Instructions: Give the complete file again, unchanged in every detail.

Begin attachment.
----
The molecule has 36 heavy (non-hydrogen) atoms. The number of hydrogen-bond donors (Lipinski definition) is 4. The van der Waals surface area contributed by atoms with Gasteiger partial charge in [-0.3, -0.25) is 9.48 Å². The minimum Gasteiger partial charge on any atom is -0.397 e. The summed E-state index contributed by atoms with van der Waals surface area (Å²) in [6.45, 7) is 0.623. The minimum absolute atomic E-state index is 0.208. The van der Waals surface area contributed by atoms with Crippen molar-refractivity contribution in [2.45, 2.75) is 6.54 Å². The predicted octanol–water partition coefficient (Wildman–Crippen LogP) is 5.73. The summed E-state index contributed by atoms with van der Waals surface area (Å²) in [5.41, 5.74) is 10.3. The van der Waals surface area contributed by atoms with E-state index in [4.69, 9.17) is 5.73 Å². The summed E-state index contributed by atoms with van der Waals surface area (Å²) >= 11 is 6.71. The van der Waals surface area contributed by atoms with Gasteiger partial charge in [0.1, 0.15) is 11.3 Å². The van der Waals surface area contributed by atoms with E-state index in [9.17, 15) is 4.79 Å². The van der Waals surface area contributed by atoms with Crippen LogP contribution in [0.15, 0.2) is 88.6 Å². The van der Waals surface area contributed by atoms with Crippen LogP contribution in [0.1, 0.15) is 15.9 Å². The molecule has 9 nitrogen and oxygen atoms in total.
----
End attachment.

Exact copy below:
The molecule has 36 heavy (non-hydrogen) atoms. The number of hydrogen-bond donors (Lipinski definition) is 4. The van der Waals surface area contributed by atoms with Gasteiger partial charge in [-0.3, -0.25) is 9.48 Å². The minimum Gasteiger partial charge on any atom is -0.397 e. The summed E-state index contributed by atoms with van der Waals surface area (Å²) in [6.45, 7) is 0.623. The minimum absolute atomic E-state index is 0.208. The van der Waals surface area contributed by atoms with Crippen molar-refractivity contribution in [2.45, 2.75) is 6.54 Å². The predicted octanol–water partition coefficient (Wildman–Crippen LogP) is 5.73. The summed E-state index contributed by atoms with van der Waals surface area (Å²) in [5.41, 5.74) is 10.3. The van der Waals surface area contributed by atoms with E-state index in [4.69, 9.17) is 5.73 Å². The summed E-state index contributed by atoms with van der Waals surface area (Å²) >= 11 is 6.71. The van der Waals surface area contributed by atoms with Gasteiger partial charge in [0.1, 0.15) is 11.3 Å². The van der Waals surface area contributed by atoms with E-state index in [9.17, 15) is 4.79 Å². The van der Waals surface area contributed by atoms with Crippen LogP contribution in [0.15, 0.2) is 88.6 Å². The van der Waals surface area contributed by atoms with Crippen LogP contribution in [0.1, 0.15) is 15.9 Å². The molecule has 9 nitrogen and oxygen atoms in total.